Organizations involved in workplace safety and responsible genetic research already have seized on the federal lawsuit by molecular biologist Becky McClain as an example of what they claim is evidence that risks caused by cutting-edge genetic manipulation have outstripped more slowly evolving government regulation of laboratories.
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Bill C-474 Results and Action Updates

Bill C-474 Results and Action Updates: Your action made a difference! – Lucy Sharratt – CBAN Coordinator

Thank you and congratulations to everyone who wrote letters to your  MPs! Bill C-474 lives another day, thanks to you!

Your actions made sure this Bill was not defeated yesterday, instead
it will to be debated one more time before you MP votes! This vote
could take place in April, or sooner.

What happened and what does it mean?

Last night, MPs debated Bill C-474 for one hour. Support for the Bill
was not strong enough to fast-track the Bill to debate in the
Agriculture Committee but the debate in the House of Commons will
continue – this is because the Liberal Party essentially spoke in
opposition to the Bill but left the door open to more debate. There
will be another hour of debate in April (or sooner) followed by a vote
on the Bill. If MPs vote for the Bill it will go to the Agriculture
Committee for study and amendments. If MPs vote against the Bill, the
Bill dies.  You can see CBAN’s unofficial notes from the debate at http://www.cban.ca/Take-Action/Act-Now/Bill-C-474-Debate-and-Results-Blog
You will see that the Liberal Party based their position on
incorrect information about GE flax and how the contamination crisis
happened. (We will send more info soon)

Why is Bill C-474 still in “second reading”?:  The Liberal Party is
not ready to commit enough support to Bill C-474. (Your action over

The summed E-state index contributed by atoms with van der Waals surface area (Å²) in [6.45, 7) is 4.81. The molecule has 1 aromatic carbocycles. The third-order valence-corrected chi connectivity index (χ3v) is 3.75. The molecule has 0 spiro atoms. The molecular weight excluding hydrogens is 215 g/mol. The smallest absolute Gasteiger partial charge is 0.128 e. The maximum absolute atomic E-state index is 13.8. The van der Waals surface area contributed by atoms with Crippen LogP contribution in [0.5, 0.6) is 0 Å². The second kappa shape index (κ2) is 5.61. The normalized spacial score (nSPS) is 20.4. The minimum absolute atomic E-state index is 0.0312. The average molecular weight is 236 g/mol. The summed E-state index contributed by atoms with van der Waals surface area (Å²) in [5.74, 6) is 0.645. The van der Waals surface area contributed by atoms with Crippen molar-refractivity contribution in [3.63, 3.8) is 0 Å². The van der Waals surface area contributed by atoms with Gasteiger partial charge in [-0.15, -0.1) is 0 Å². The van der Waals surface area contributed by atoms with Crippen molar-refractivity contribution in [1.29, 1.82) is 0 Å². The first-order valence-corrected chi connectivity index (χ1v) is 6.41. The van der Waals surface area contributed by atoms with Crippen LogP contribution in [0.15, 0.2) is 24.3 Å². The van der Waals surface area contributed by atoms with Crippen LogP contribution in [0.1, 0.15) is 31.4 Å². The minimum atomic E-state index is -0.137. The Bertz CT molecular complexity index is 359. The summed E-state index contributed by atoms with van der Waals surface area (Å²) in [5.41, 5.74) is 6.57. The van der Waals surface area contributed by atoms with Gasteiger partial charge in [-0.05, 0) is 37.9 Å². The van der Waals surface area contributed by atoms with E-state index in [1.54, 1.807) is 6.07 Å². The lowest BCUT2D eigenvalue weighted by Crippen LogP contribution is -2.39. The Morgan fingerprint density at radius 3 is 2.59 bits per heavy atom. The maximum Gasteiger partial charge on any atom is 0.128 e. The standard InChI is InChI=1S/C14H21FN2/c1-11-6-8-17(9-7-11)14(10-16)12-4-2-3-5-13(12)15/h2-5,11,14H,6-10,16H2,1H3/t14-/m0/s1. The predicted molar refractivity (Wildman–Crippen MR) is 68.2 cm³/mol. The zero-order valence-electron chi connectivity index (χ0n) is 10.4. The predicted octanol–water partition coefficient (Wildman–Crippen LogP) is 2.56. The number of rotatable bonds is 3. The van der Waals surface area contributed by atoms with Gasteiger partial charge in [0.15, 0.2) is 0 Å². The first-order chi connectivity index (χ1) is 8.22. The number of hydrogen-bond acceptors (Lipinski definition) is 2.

the next weeks could convince them.)
The Conservative Party is opposed to Bill C-474 – Conservative MP
David Anderson (Saskatchewan) called the Bill “anti-farmer” – he is
Assistant Agriculture Critic and is Parliamentary Secretary to the
Minister of Natural Resources and for the Canadian Wheat Board.

You are encouraged to write your MP a second time to tell them you
were following the debate – CBAN will provide more information soon.

Your actions will continue to make a difference.  Here are the great
actions you have taken so far! :
2193 letters were sent to MPs through the CBAN website!
620 signatures were delivered to the constituency office of Michael
Ignatieff, Leader of the Official Opposition, in Toronto.
154 signatures on petitions were presented to the office of Larry
Miller Conservative MP and Chair of the Agriculture Committee – Larry
Miller spoke against the Bill but took a more reasoned approach than
MP David Anderson who said that the Bill was “anti-farmer”
90 signatures were sent to Hon. John Duncan, Conservative MP Vancouver
Island North.
92 signatures were presented to Conservative Ontario MP Pierre
Poilievre (Nepean-Carleton), Parliamentary Secretary to the Prime
Minister
150 signatures went to the constituency office of Russ Hiebert,
Conservative MP in BC (South Surrey-White Rock).